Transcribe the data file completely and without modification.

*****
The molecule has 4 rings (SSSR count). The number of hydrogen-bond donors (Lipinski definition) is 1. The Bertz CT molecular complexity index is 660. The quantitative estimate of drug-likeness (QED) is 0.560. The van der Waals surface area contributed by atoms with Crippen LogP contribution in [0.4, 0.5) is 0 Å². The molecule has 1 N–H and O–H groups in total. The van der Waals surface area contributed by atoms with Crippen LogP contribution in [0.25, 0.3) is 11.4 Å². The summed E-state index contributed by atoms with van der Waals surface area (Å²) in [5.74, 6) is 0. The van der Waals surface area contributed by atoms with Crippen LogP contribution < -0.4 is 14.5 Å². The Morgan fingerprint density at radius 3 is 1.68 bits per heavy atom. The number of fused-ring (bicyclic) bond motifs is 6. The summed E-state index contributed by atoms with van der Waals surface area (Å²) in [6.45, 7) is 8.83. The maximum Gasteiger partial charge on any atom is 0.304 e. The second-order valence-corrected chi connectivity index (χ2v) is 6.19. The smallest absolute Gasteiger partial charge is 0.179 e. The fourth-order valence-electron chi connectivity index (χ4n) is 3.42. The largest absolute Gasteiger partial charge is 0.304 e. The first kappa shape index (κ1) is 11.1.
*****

The molecule has 4 rings (SSSR count). The number of hydrogen-bond donors (Lipinski definition) is 1. The Bertz CT molecular complexity index is 660. The quantitative estimate of drug-likeness (QED) is 0.560. The van der Waals surface area contributed by atoms with Crippen LogP contribution in [0.4, 0.5) is 0 Å². The molecule has 1 N–H and O–H groups in total. The van der Waals surface area contributed by atoms with Crippen LogP contribution in [0.25, 0.3) is 11.4 Å². The summed E-state index contributed by atoms with van der Waals surface area (Å²) in [5.74, 6) is 0. The van der Waals surface area contributed by atoms with Crippen LogP contribution < -0.4 is 14.5 Å². The Morgan fingerprint density at radius 3 is 1.68 bits per heavy atom. The number of fused-ring (bicyclic) bond motifs is 6. The summed E-state index contributed by atoms with van der Waals surface area (Å²) in [6.45, 7) is 8.83. The maximum Gasteiger partial charge on any atom is 0.304 e. The second-order valence-corrected chi connectivity index (χ2v) is 6.19. The smallest absolute Gasteiger partial charge is 0.179 e. The fourth-order valence-electron chi connectivity index (χ4n) is 3.42. The largest absolute Gasteiger partial charge is 0.304 e. The first kappa shape index (κ1) is 11.1.